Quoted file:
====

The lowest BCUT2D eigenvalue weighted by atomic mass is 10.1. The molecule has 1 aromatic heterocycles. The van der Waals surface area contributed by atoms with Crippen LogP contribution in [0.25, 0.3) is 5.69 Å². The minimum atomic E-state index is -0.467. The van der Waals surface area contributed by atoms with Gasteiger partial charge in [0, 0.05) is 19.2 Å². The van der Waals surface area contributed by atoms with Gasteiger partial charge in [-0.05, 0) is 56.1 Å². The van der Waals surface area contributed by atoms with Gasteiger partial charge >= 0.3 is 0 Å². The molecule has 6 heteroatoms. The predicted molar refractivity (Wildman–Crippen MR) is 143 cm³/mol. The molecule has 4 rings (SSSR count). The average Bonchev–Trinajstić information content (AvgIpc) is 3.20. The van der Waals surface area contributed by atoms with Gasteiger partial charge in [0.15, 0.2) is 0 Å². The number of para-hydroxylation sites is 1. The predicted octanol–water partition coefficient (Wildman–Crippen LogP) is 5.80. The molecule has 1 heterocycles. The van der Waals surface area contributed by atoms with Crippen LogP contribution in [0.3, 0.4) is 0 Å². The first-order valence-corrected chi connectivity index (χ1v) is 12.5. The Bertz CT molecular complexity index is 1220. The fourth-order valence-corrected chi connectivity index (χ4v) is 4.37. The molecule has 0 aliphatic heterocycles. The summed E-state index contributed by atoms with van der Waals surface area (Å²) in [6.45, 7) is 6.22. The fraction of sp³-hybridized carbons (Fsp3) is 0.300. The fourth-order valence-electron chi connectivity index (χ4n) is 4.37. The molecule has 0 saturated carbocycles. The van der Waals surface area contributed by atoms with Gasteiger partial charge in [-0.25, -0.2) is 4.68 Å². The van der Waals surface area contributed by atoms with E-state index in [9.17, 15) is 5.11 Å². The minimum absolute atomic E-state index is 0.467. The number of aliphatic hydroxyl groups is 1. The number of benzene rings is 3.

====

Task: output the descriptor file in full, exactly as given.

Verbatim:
The lowest BCUT2D eigenvalue weighted by atomic mass is 10.1. The molecule has 1 aromatic heterocycles. The van der Waals surface area contributed by atoms with Crippen LogP contribution in [0.25, 0.3) is 5.69 Å². The minimum atomic E-state index is -0.467. The van der Waals surface area contributed by atoms with Gasteiger partial charge in [0, 0.05) is 19.2 Å². The van der Waals surface area contributed by atoms with Gasteiger partial charge in [-0.05, 0) is 56.1 Å². The van der Waals surface area contributed by atoms with Gasteiger partial charge >= 0.3 is 0 Å². The molecule has 6 heteroatoms. The predicted molar refractivity (Wildman–Crippen MR) is 143 cm³/mol. The molecule has 4 rings (SSSR count). The average Bonchev–Trinajstić information content (AvgIpc) is 3.20. The van der Waals surface area contributed by atoms with Gasteiger partial charge in [0.15, 0.2) is 0 Å². The number of para-hydroxylation sites is 1. The predicted octanol–water partition coefficient (Wildman–Crippen LogP) is 5.80. The molecule has 1 heterocycles. The van der Waals surface area contributed by atoms with Crippen LogP contribution in [0.3, 0.4) is 0 Å². The first-order valence-corrected chi connectivity index (χ1v) is 12.5. The Bertz CT molecular complexity index is 1220. The fourth-order valence-corrected chi connectivity index (χ4v) is 4.37. The molecule has 0 aliphatic heterocycles. The summed E-state index contributed by atoms with van der Waals surface area (Å²) in [6.45, 7) is 6.22. The fraction of sp³-hybridized carbons (Fsp3) is 0.300. The fourth-order valence-electron chi connectivity index (χ4n) is 4.37. The molecule has 0 saturated carbocycles. The van der Waals surface area contributed by atoms with Gasteiger partial charge in [-0.25, -0.2) is 4.68 Å². The van der Waals surface area contributed by atoms with E-state index in [9.17, 15) is 5.11 Å². The minimum absolute atomic E-state index is 0.467. The number of aliphatic hydroxyl groups is 1. The number of benzene rings is 3.